We will have a lot more on this conference, the talks, the liturgies in days to come. But first, here’s a link to the Ship of Fool’s Mystery Worshipper’s description of Votive Mass to the Holy Spirit in thanksgiving for Anglicanorum coetibus’ 10th anniversary at St. Michael’s Cathedral Basilica on Friday evening.

In a nutshell, what was the sermon about?

‘One Church, One Faith, One Lord.’ Ten years ago, the pastor was sitting in the rectory of St John’s Anglican Church in Calgary when the news of the promulgation of Anglicanorum Coetibus was announced. He leapt up and shouted at the top of his lungs to his wife upstairs, ‘He’s done it! He’s finally done it!’ The Monty Python movie Life of Brian asks the question, ‘What have the Romans ever done for us?’ They have given us Anglicanorum Coetibus, inviting us to enter into the full communion of Holy Mother Church, bringing our liturgical and pastoral traditions with us – and, in the case of St John’s in Calgary, bringing an entire former parish and building of the Anglican Church of Canada. They have given us ‘realized ecumenism.’

Which part of the service was like being in heaven?

The music was heavenly, especially the descant by the choir on the closing hymn, ‘Love Divine, all loves excelling’ (Hyfrydol).


What happened when you hung around after the service looking lost?

There was no opportunity to hang around looking lost. The announcement of the reception with Toronto’s cardinal archbishop had been made, and within seconds of the final chord of the organ postlude, Jean Langlais’ glorious Te Deum, the lights were dimmed and everyone was heading to the reception hall next door.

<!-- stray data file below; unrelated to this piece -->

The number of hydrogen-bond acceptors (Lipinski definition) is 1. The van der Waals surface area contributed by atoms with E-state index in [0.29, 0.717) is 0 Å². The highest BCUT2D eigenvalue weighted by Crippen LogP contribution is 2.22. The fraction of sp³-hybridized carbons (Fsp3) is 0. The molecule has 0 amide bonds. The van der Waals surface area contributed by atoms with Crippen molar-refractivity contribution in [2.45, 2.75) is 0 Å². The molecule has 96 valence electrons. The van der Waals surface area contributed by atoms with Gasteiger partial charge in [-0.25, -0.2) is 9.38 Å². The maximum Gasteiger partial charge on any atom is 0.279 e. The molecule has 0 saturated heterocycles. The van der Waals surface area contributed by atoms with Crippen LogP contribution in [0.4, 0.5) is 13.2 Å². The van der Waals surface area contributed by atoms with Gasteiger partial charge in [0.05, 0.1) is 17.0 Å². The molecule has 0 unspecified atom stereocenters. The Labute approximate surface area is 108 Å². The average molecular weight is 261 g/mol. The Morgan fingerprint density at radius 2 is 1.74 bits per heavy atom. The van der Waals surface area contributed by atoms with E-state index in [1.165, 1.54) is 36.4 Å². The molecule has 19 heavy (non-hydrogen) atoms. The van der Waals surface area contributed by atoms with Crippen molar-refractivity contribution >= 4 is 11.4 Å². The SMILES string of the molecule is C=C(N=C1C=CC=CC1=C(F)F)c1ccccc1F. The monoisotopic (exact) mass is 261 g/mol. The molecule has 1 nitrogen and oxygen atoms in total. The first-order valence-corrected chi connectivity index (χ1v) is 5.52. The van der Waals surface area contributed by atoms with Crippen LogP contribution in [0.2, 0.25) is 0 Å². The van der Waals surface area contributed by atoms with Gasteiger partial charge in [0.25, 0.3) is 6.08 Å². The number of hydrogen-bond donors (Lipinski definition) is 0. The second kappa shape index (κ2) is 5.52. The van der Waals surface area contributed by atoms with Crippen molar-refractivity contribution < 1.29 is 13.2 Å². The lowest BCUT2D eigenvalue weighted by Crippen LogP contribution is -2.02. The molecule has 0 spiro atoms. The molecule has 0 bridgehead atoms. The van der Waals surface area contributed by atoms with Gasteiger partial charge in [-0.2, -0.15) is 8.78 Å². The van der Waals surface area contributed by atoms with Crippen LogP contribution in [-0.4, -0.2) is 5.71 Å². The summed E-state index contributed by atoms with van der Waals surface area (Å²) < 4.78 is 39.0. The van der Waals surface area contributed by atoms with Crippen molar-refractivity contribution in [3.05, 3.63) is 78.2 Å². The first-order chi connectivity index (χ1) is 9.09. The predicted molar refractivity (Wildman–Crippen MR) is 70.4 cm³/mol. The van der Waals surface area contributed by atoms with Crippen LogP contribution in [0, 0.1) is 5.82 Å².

How would you describe the after-service coffee?

This was an evening reception, and there was wine, sherry, gin and tonic, soft drinks, mixed nuts, chips and dip, and an hour or more of chatting with the bishop, the cardinal, and the members of the Ordinariate and other guests assembled from far and wide.

How would you feel about making another visit (where 10 = ecstatic, 0 = terminal)?

10 — While the cathedral was the venue for this celebration, it was organized by the Toronto Ordinariate community of St Thomas More, which I will be visiting on Sunday, and which would certainly be my parish if I were to move to Toronto. Look for my next report!

Did the service make you feel glad to be a Christian?

Yes. The patrimony that developed in England during the 450 years of separation, which has found its true home in communion with Rome, draws people into the worship of God with all the senses: the sight of the beauty of the building, the sound of the glorious music, the smell of the incense, and the taste and touch of the Body and Blood of Jesus Christ Our Lord.

What one thing will you remember about all this in seven days’ time ?

At the reception afterwards, raising a glass of sherry in the words of Healy Willan: To our gracious Lady, Queen of Heaven, and our gracious Sovereign, Queen of Canada.